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Help Please on Right Grinder for me


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I am hoping you can give advice on the best grinder for me.

When our neighbors moved, they gave me a Krups (says on back Model: Type 863) made in Switzerland. They said that they hardly used it. Trouble is, I have used it 3 times in 2 years, one reason is because it is such a pain to fill the portafilters, among other things.

Talking to a friend aobut getting rid of the machine, he suggested I look into getting a grinder that feeds into the portafilter. Since that sounded like a good idea I started looking for a grinder. Now I am confused as ever, because of all the types, sizes and prices.

Maybe you can offer some suggestions. This is my situation:

1. The espresso machine I have is an out-dated low-end to mid-range home-use machine (from what I can tell.)

2. The 3 times I used the machine I made espresso shots so I could make cappucino. (I don't usually drink espresso straight, except at Italian restaurants.)

3. I make coffee at home at least once but at the most 3 times per WEEK. (That's not per day.)

4. When I make coffee I use a drip coffee machine.

5. I have an old Krups blade grinder that is still twirling at 23 years old. :shock: I bought it in 1981.

6. I grind only enough beans at a time for each pot of coffee.

7. After grinding the beans, I always soap wash grinder top and wipe out the blades so left over grounds don't go rancid/acidic.

8. Since I clean/wash the grinder each time,I would like a machine that is easy to get out leftover grounds/static.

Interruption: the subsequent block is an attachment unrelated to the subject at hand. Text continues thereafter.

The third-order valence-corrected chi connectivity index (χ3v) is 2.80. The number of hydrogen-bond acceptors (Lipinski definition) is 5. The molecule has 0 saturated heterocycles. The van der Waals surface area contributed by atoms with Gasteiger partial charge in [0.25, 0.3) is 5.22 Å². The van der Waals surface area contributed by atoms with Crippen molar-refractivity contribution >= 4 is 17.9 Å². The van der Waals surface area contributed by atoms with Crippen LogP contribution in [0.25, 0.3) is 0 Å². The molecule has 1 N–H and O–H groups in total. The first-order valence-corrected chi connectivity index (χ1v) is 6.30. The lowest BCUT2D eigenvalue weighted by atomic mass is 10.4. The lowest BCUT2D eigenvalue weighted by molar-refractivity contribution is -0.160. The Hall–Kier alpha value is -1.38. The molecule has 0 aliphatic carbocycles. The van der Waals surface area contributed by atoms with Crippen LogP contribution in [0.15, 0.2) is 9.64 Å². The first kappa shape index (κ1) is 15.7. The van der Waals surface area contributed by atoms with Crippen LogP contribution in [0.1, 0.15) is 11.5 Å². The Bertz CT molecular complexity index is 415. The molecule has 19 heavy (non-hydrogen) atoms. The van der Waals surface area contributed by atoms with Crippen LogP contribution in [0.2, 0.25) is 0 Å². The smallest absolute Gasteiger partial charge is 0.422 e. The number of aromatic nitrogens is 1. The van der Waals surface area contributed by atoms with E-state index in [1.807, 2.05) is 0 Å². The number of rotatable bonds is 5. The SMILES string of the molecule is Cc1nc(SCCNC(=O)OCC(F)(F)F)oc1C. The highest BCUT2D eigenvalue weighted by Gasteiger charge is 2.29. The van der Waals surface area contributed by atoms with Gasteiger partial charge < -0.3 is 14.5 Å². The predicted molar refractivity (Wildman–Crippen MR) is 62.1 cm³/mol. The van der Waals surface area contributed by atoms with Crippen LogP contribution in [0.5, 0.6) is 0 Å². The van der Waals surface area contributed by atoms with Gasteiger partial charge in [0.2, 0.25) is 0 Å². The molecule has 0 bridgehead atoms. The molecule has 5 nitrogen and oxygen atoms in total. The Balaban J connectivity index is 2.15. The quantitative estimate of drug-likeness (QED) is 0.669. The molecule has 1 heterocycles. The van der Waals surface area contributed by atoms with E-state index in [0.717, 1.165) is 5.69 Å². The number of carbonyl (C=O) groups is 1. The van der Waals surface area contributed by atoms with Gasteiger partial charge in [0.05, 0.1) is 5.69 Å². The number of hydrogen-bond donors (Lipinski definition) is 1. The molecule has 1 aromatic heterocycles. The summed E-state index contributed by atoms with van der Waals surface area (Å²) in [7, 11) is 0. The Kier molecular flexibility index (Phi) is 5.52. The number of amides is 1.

9. I keep unground beans in freezer, and would never leave them in a hopper or doser of a grinder just sitting on the counter.

10. Finally, my initial feature was to get a grinder that feeds into the portafilter directly. (Idea sounds great in theory but in reality does this cause a great big mess? )

The issue just isn't money alone, although it's a big factor. I can spend at max US$150. I've seen the Rocky but besides the hefty price it's maybe overkill for somebody like me. I would like a better grinder than the Krup blade and one that easily cleans between use.

For someone who has been using the same blade grinder for 23 years, I definitely have no experience at all and I've learned that I have the worse kind of grinder and a pretty bottom-of-the-line espresso machine. I need to spend big bucks for both new espresso machine and grinder. But if I don't go that rounte, and just get a grinder for now, what grinder should I get????